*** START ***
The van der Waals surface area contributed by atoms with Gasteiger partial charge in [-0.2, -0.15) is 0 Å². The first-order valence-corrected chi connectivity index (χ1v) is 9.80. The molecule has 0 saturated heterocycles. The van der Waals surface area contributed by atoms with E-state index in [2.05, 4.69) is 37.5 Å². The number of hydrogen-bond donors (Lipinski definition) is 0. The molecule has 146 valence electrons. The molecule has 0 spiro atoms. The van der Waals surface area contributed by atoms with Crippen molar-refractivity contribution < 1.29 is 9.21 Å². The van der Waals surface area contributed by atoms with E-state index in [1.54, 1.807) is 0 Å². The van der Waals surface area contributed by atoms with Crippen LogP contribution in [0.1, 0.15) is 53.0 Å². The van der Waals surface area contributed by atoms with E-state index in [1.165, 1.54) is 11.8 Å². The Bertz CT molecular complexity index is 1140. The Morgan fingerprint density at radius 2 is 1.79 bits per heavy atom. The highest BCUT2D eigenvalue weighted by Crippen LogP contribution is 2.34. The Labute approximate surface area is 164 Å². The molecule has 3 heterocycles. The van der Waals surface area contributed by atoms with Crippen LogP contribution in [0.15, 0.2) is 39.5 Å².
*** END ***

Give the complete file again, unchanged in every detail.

The van der Waals surface area contributed by atoms with Gasteiger partial charge in [-0.2, -0.15) is 0 Å². The first-order valence-corrected chi connectivity index (χ1v) is 9.80. The molecule has 0 saturated heterocycles. The van der Waals surface area contributed by atoms with E-state index in [2.05, 4.69) is 37.5 Å². The number of hydrogen-bond donors (Lipinski definition) is 0. The molecule has 146 valence electrons. The molecule has 0 spiro atoms. The van der Waals surface area contributed by atoms with Crippen molar-refractivity contribution < 1.29 is 9.21 Å². The van der Waals surface area contributed by atoms with E-state index in [1.54, 1.807) is 0 Å². The van der Waals surface area contributed by atoms with Crippen LogP contribution in [0.1, 0.15) is 53.0 Å². The van der Waals surface area contributed by atoms with E-state index in [1.165, 1.54) is 11.8 Å². The Bertz CT molecular complexity index is 1140. The Morgan fingerprint density at radius 2 is 1.79 bits per heavy atom. The highest BCUT2D eigenvalue weighted by Crippen LogP contribution is 2.34. The Labute approximate surface area is 164 Å². The molecule has 3 heterocycles. The van der Waals surface area contributed by atoms with Crippen LogP contribution in [0.15, 0.2) is 39.5 Å².